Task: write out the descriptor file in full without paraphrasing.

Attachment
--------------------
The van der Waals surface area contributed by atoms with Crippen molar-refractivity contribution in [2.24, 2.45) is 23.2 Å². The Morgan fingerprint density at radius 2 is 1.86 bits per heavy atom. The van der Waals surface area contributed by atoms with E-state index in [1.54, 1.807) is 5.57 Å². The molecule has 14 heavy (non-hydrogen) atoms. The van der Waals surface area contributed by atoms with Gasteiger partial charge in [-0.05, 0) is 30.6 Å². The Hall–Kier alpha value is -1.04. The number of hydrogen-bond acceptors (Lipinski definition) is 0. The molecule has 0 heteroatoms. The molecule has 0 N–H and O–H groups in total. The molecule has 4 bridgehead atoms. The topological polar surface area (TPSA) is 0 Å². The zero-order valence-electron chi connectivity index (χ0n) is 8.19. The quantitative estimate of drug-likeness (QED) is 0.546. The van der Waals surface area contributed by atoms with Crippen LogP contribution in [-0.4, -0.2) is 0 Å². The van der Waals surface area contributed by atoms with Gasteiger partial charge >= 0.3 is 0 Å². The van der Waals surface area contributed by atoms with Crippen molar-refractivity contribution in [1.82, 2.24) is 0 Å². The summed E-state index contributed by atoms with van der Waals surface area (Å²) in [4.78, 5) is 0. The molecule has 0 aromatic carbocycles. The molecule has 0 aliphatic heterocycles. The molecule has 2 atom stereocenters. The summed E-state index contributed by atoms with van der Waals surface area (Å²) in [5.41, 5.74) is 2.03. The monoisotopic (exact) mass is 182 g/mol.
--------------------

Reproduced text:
The van der Waals surface area contributed by atoms with Crippen molar-refractivity contribution in [2.24, 2.45) is 23.2 Å². The Morgan fingerprint density at radius 2 is 1.86 bits per heavy atom. The van der Waals surface area contributed by atoms with E-state index in [1.54, 1.807) is 5.57 Å². The molecule has 14 heavy (non-hydrogen) atoms. The van der Waals surface area contributed by atoms with Gasteiger partial charge in [-0.05, 0) is 30.6 Å². The Hall–Kier alpha value is -1.04. The number of hydrogen-bond acceptors (Lipinski definition) is 0. The molecule has 0 heteroatoms. The molecule has 0 N–H and O–H groups in total. The molecule has 4 bridgehead atoms. The topological polar surface area (TPSA) is 0 Å². The zero-order valence-electron chi connectivity index (χ0n) is 8.19. The quantitative estimate of drug-likeness (QED) is 0.546. The van der Waals surface area contributed by atoms with Crippen LogP contribution in [-0.4, -0.2) is 0 Å². The van der Waals surface area contributed by atoms with Gasteiger partial charge >= 0.3 is 0 Å². The van der Waals surface area contributed by atoms with Crippen molar-refractivity contribution in [1.82, 2.24) is 0 Å². The summed E-state index contributed by atoms with van der Waals surface area (Å²) in [4.78, 5) is 0. The molecule has 0 aromatic carbocycles. The molecule has 0 aliphatic heterocycles. The molecule has 2 atom stereocenters. The summed E-state index contributed by atoms with van der Waals surface area (Å²) in [5.41, 5.74) is 2.03. The monoisotopic (exact) mass is 182 g/mol.